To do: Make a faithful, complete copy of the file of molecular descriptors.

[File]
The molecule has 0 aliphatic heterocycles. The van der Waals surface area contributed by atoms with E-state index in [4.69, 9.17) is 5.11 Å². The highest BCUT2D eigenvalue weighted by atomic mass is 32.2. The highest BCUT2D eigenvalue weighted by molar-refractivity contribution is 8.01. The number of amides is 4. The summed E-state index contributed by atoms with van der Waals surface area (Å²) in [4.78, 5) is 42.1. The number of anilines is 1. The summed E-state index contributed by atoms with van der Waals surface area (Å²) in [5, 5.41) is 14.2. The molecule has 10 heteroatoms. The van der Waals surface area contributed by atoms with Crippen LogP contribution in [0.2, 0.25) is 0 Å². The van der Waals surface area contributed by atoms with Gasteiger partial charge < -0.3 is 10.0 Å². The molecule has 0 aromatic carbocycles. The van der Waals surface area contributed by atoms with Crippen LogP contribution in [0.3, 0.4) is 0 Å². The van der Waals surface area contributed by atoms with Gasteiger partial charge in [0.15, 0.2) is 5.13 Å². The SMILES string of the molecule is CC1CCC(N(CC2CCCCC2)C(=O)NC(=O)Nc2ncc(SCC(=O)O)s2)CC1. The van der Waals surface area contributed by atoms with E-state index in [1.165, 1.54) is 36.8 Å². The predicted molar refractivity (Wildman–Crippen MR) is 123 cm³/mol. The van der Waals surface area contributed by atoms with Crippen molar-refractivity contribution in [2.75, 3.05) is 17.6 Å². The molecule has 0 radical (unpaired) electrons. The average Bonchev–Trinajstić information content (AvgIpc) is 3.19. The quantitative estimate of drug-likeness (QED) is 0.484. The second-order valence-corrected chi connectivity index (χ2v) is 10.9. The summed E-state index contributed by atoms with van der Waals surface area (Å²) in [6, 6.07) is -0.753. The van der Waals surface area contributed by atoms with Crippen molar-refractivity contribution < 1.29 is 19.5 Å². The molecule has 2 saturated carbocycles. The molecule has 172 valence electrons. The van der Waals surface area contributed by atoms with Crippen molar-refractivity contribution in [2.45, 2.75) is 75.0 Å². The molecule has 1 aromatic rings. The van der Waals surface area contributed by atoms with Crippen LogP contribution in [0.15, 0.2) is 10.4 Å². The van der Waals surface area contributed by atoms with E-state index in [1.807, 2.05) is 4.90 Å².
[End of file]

The molecule has 0 aliphatic heterocycles. The van der Waals surface area contributed by atoms with E-state index in [4.69, 9.17) is 5.11 Å². The highest BCUT2D eigenvalue weighted by atomic mass is 32.2. The highest BCUT2D eigenvalue weighted by molar-refractivity contribution is 8.01. The number of amides is 4. The summed E-state index contributed by atoms with van der Waals surface area (Å²) in [4.78, 5) is 42.1. The number of anilines is 1. The summed E-state index contributed by atoms with van der Waals surface area (Å²) in [5, 5.41) is 14.2. The molecule has 10 heteroatoms. The van der Waals surface area contributed by atoms with Crippen LogP contribution in [0.2, 0.25) is 0 Å². The van der Waals surface area contributed by atoms with Gasteiger partial charge < -0.3 is 10.0 Å². The molecule has 0 aromatic carbocycles. The van der Waals surface area contributed by atoms with Crippen LogP contribution in [0.3, 0.4) is 0 Å². The van der Waals surface area contributed by atoms with Gasteiger partial charge in [0.15, 0.2) is 5.13 Å². The SMILES string of the molecule is CC1CCC(N(CC2CCCCC2)C(=O)NC(=O)Nc2ncc(SCC(=O)O)s2)CC1. The van der Waals surface area contributed by atoms with E-state index in [1.165, 1.54) is 36.8 Å². The predicted molar refractivity (Wildman–Crippen MR) is 123 cm³/mol. The van der Waals surface area contributed by atoms with Crippen molar-refractivity contribution in [2.75, 3.05) is 17.6 Å². The molecule has 0 radical (unpaired) electrons. The average Bonchev–Trinajstić information content (AvgIpc) is 3.19. The quantitative estimate of drug-likeness (QED) is 0.484. The second-order valence-corrected chi connectivity index (χ2v) is 10.9. The summed E-state index contributed by atoms with van der Waals surface area (Å²) in [6, 6.07) is -0.753. The van der Waals surface area contributed by atoms with Crippen molar-refractivity contribution < 1.29 is 19.5 Å². The molecule has 2 saturated carbocycles. The molecule has 172 valence electrons. The van der Waals surface area contributed by atoms with Crippen molar-refractivity contribution in [2.45, 2.75) is 75.0 Å². The molecule has 1 aromatic rings. The van der Waals surface area contributed by atoms with Crippen LogP contribution in [0.15, 0.2) is 10.4 Å². The van der Waals surface area contributed by atoms with E-state index in [1.807, 2.05) is 4.90 Å².